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In order to assess whether previous COVID-19 infection might be associated with a higher risk of subsequent adverse cardiovascular disease (CVD) events, Raisi-Estabragh and colleagues1 analysed incident CVD events in 17 871 UK Biobank cases with prospective follow-up from March 2020 to March 2021. Hospitalisation for COVID-19 was associated with an increased risk of several adverse CVD events, including myocardial infarction, stroke, heart failure, atrial fibrillation, venous thromboembolism and mortality (figure 1). Risk was highest in the first 30 days after infection, but remained higher than matched controls over an average follow-up of 141 days. In cases with COVID-19 who were not hospitalised, risk was higher only for venous thromboembolism and all-cause mortality.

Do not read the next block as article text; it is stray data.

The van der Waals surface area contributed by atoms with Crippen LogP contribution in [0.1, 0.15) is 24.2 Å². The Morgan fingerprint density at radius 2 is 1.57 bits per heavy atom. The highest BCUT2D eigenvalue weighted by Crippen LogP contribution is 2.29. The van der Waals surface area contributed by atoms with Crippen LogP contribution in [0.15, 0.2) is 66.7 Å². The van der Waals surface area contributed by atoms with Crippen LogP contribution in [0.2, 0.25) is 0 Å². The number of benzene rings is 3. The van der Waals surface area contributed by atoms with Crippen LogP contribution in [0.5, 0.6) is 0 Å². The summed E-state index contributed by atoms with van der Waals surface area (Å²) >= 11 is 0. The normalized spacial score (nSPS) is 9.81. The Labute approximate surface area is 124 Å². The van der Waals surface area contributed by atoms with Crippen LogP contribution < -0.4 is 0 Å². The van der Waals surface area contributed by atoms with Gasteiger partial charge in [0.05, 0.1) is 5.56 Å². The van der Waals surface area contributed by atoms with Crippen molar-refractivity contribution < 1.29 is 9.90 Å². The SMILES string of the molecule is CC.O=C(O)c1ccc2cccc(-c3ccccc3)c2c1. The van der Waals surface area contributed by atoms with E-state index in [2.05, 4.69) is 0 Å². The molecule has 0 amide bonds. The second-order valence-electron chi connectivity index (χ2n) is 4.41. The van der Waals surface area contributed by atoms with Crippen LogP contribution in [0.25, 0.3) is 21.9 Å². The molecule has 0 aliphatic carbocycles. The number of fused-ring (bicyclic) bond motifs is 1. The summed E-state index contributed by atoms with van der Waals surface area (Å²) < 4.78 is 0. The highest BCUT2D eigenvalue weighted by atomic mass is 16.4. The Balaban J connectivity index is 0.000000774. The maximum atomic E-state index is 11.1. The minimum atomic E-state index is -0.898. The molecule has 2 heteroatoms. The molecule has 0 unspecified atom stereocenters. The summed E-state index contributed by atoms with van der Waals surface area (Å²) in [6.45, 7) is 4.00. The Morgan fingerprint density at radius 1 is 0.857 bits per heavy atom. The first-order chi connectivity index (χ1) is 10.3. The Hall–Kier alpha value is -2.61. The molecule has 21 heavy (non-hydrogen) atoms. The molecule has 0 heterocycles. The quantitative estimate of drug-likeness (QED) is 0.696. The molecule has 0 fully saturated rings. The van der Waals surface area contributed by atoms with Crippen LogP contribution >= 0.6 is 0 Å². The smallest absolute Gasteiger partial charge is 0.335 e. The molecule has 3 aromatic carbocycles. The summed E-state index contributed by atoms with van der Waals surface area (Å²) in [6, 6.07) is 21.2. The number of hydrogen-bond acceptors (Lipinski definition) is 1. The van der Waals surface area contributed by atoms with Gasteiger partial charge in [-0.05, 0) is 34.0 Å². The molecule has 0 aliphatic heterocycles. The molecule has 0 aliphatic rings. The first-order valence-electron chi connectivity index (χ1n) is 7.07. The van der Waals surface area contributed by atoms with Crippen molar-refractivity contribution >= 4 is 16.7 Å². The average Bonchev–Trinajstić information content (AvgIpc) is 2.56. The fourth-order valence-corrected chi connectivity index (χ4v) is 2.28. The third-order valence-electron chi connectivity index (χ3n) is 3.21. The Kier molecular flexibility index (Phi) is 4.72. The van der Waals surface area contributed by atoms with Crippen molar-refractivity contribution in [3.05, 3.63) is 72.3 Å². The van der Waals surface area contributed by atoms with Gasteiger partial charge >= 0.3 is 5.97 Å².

In the accompanying editorial, Bularga and colleagues2 point out that the association between systemic inflammation due to respiratory infection and an increased risk of adverse CVD events was well known prior to the COVID-19 pandemic. ‘However, the proportionately greater breadth and increase in cardiovascular events seen with COVID-19 are exceptional and suggest more than a simple inflammatory effect. This has been hypothesised to relate to endothelial …
Funding The authors have not declared a specific grant for this research from any funding agency in the public, commercial or not-for-profit sectors.
Competing interests None declared.
Provenance and peer review Commissioned; internally peer reviewed.